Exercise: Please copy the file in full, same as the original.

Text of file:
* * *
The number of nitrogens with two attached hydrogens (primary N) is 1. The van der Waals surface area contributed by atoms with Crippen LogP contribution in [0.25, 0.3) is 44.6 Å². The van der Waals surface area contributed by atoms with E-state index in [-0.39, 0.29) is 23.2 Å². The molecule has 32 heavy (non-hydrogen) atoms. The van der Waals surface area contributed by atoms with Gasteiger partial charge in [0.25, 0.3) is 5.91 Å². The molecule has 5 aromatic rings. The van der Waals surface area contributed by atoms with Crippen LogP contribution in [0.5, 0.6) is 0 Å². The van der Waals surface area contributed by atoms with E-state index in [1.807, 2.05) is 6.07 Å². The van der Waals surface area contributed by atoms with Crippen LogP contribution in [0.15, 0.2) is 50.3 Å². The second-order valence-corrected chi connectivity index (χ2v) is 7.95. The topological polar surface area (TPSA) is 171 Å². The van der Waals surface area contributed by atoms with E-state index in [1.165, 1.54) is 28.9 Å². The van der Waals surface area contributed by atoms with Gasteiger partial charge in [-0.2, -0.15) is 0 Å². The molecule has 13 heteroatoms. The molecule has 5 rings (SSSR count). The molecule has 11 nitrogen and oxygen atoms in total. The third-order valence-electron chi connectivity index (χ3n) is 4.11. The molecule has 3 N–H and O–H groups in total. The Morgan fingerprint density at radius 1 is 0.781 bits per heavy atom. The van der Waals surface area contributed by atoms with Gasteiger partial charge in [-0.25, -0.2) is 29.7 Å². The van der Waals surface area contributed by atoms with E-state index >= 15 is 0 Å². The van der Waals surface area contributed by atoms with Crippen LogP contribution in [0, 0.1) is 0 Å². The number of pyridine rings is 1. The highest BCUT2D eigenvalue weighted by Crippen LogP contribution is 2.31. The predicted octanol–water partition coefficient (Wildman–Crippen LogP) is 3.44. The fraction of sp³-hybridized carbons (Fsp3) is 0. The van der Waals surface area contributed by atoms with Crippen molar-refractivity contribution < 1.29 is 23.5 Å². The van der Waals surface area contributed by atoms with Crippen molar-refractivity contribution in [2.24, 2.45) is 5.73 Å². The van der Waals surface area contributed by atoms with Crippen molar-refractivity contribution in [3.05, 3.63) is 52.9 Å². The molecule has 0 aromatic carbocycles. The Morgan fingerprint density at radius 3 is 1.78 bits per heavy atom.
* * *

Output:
The number of nitrogens with two attached hydrogens (primary N) is 1. The van der Waals surface area contributed by atoms with Crippen LogP contribution in [0.25, 0.3) is 44.6 Å². The van der Waals surface area contributed by atoms with E-state index in [-0.39, 0.29) is 23.2 Å². The molecule has 32 heavy (non-hydrogen) atoms. The van der Waals surface area contributed by atoms with Gasteiger partial charge in [0.25, 0.3) is 5.91 Å². The molecule has 5 aromatic rings. The van der Waals surface area contributed by atoms with Crippen LogP contribution in [0.5, 0.6) is 0 Å². The van der Waals surface area contributed by atoms with E-state index in [1.807, 2.05) is 6.07 Å². The van der Waals surface area contributed by atoms with Crippen LogP contribution in [0.15, 0.2) is 50.3 Å². The second-order valence-corrected chi connectivity index (χ2v) is 7.95. The topological polar surface area (TPSA) is 171 Å². The van der Waals surface area contributed by atoms with E-state index in [1.165, 1.54) is 28.9 Å². The van der Waals surface area contributed by atoms with Gasteiger partial charge in [-0.2, -0.15) is 0 Å². The molecule has 13 heteroatoms. The molecule has 5 rings (SSSR count). The molecule has 11 nitrogen and oxygen atoms in total. The third-order valence-electron chi connectivity index (χ3n) is 4.11. The molecule has 3 N–H and O–H groups in total. The Morgan fingerprint density at radius 1 is 0.781 bits per heavy atom. The van der Waals surface area contributed by atoms with Gasteiger partial charge in [-0.25, -0.2) is 29.7 Å². The van der Waals surface area contributed by atoms with E-state index >= 15 is 0 Å². The van der Waals surface area contributed by atoms with Crippen LogP contribution in [0, 0.1) is 0 Å². The number of pyridine rings is 1. The highest BCUT2D eigenvalue weighted by Crippen LogP contribution is 2.31. The predicted octanol–water partition coefficient (Wildman–Crippen LogP) is 3.44. The fraction of sp³-hybridized carbons (Fsp3) is 0. The van der Waals surface area contributed by atoms with Crippen molar-refractivity contribution < 1.29 is 23.5 Å². The van der Waals surface area contributed by atoms with Crippen molar-refractivity contribution in [2.24, 2.45) is 5.73 Å². The van der Waals surface area contributed by atoms with Crippen molar-refractivity contribution in [3.05, 3.63) is 52.9 Å². The molecule has 0 aromatic carbocycles. The Morgan fingerprint density at radius 3 is 1.78 bits per heavy atom.